Businesses In Jurong Gateway Are Doomed To Fail!

It came as no surprise when another business establishment at Jurong Gateway proclaimed that it is going to exit the premise end of this April. Mired in losses, Koufu food court at JEM explained there was no concurrence with the mall management for their renewal of lease. Hence, the conclusion was to take their leave.

Many stallholders were shocked as the notice for vacating their stalls was quite abrupt. They caught themselves at a loss of what to do. There was the need to look for alternative places of operation. Some even had invested in setting up their stalls, closing them now would mean losses for them.

Being part of the Jurong Lake District, Jurong Gateway is in the pipeline of becoming a business hub in the west. Jurong Lake District is supposedly to become a second Central Business District of the island.

As we look back, many businesses which used to operate in Jurong Gateway have not been able to overcome the financial predicaments and sustain their operations as well. Majority of them were even big players which have existed in the consumers’ market for a significant period of time. The strong may even fail.

In JEM, Marks & Spencer said their last goodbye in June 2019. Robinsons ended business in August 2020. These department stores had not been teeming with crowd of customers. Neighbouring mall, Westgate, faced the same fate of closures of stores within either. Isetan closed down in Dec 2019. Prior to the closure, I had a chance to check out with one of their sales assistants, the outlet was not making money. Retail outlet, Tokyu Hands, pricey for its Japanese products, went off in August 2020. These stores had run their businesses for a span of 6 to 7 years.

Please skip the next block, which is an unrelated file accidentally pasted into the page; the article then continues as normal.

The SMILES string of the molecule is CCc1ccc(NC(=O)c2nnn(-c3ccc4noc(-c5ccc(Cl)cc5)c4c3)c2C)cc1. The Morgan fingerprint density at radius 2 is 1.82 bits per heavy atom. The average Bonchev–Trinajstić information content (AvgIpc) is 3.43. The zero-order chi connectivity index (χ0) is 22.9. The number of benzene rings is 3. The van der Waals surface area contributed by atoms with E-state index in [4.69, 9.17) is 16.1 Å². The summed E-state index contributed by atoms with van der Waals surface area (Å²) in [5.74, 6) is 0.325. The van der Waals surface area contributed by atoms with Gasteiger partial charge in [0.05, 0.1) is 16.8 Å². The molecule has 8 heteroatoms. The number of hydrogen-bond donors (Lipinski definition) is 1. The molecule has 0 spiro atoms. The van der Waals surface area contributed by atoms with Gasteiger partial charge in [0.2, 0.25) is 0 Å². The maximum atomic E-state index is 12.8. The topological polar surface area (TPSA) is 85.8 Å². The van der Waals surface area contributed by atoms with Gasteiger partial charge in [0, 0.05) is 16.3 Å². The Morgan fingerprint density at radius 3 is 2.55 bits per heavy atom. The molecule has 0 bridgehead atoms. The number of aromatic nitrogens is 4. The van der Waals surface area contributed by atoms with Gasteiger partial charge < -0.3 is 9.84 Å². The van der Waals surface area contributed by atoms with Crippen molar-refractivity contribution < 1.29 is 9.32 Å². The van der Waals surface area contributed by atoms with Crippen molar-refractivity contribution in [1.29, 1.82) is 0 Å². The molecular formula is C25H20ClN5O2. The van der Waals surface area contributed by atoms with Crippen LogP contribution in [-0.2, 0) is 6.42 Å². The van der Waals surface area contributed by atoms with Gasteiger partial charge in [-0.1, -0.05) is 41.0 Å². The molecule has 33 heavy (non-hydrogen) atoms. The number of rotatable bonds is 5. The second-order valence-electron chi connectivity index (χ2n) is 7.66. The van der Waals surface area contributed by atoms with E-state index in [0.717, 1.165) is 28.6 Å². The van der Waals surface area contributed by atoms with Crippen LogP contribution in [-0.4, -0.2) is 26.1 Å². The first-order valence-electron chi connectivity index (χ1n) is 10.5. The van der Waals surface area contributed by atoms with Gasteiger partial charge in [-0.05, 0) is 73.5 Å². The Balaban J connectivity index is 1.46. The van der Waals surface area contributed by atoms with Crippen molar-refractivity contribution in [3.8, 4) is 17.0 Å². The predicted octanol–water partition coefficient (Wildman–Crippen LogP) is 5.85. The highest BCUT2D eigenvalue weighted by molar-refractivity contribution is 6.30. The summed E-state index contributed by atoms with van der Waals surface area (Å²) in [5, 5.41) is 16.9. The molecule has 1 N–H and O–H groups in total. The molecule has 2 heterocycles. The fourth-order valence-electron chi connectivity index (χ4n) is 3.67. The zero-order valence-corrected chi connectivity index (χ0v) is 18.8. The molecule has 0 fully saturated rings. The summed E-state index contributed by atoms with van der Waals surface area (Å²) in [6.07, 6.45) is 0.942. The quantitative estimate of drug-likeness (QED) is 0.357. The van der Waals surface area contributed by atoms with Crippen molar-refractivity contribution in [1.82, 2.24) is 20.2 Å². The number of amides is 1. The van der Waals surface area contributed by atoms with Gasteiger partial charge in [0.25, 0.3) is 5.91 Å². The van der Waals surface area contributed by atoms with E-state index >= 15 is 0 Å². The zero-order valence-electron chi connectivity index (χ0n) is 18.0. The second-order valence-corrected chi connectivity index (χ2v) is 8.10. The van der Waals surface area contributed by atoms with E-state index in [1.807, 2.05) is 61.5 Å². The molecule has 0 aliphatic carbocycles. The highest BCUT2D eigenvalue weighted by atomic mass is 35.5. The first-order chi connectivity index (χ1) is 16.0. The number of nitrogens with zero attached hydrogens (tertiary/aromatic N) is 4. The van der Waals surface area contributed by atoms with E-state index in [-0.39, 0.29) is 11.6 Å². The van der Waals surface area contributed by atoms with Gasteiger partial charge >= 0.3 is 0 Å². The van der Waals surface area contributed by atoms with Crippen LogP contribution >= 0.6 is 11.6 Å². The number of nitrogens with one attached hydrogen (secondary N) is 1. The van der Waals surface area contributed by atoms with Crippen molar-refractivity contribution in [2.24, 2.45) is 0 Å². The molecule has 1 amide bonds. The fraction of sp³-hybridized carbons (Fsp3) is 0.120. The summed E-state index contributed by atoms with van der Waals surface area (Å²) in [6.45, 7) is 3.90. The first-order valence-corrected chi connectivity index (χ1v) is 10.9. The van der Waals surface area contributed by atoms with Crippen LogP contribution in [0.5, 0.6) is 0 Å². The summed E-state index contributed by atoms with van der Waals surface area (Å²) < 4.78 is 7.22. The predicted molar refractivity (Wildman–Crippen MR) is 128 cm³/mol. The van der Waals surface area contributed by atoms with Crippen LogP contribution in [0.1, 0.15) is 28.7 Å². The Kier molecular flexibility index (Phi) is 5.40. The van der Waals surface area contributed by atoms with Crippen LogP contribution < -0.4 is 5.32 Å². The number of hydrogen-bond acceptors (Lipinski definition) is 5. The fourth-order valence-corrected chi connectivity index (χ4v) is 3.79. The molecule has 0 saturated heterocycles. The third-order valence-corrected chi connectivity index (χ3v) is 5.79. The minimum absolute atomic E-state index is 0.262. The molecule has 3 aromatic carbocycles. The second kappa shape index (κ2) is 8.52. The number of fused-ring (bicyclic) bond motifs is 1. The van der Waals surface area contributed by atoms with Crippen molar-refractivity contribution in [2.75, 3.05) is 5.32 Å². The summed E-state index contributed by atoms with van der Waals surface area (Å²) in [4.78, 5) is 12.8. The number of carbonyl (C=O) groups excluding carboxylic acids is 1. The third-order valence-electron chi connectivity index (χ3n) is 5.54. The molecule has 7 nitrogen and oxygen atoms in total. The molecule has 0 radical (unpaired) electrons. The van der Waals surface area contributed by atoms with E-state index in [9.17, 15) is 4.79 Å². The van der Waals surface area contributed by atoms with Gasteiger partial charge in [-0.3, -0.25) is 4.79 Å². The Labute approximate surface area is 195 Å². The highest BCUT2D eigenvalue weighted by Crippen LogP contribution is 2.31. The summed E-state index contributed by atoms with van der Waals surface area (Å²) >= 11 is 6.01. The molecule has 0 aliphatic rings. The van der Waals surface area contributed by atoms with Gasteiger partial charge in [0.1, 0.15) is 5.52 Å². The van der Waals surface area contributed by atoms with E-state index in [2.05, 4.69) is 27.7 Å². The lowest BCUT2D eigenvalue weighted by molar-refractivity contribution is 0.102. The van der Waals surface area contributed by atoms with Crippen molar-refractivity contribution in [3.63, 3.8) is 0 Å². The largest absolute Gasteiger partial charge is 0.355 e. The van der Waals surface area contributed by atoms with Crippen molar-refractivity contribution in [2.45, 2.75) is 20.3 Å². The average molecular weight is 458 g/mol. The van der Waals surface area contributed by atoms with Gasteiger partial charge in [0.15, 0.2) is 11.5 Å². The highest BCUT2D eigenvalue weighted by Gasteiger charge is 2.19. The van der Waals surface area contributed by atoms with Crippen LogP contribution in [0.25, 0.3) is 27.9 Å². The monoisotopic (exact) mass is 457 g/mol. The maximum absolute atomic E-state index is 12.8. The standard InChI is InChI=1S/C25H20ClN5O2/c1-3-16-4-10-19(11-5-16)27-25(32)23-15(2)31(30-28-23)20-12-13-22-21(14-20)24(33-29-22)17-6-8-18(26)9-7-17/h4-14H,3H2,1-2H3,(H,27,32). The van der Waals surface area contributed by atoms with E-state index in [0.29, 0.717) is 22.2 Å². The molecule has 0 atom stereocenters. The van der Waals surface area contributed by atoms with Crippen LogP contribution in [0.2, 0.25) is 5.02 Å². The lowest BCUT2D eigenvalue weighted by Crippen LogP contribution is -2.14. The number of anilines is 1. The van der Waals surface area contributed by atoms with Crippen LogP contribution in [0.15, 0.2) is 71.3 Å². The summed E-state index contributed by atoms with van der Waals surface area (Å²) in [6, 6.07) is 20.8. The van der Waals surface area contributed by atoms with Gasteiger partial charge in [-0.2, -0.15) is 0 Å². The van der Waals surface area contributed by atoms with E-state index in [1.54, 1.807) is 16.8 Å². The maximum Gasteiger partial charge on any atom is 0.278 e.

A spokesperson from Robinsons made the following statement when interviewed:

“Within the Singapore context, having multiple large-scale destination department stores was no longer a sustainable option.”

Situated right opposite JEM, Big Box once boasted a mega furniture mall clustered with electronics store, warehouse mart, retail outlets, food court, eatery, had ceased its operation since around 2018. A massive eight-storey building had then become an empty box until it was turned into a care facility.

In retrospect, perhaps these businesses should have not taken this risky step at all to venture into the region. Without shrewd foresight, businesses have tried to reach for the moon. It is not difficult to see why so many businesses have to fold up. In spite of having a population of more than 1 million in the west, the number simply cannot support them and so many businesses there at the same time. Singapore is too small to hold more commercial or business hubs. Hopefully, investors and business people will be more realistic in their investment of any business location.

Kim
<A.S.S. Contributor>

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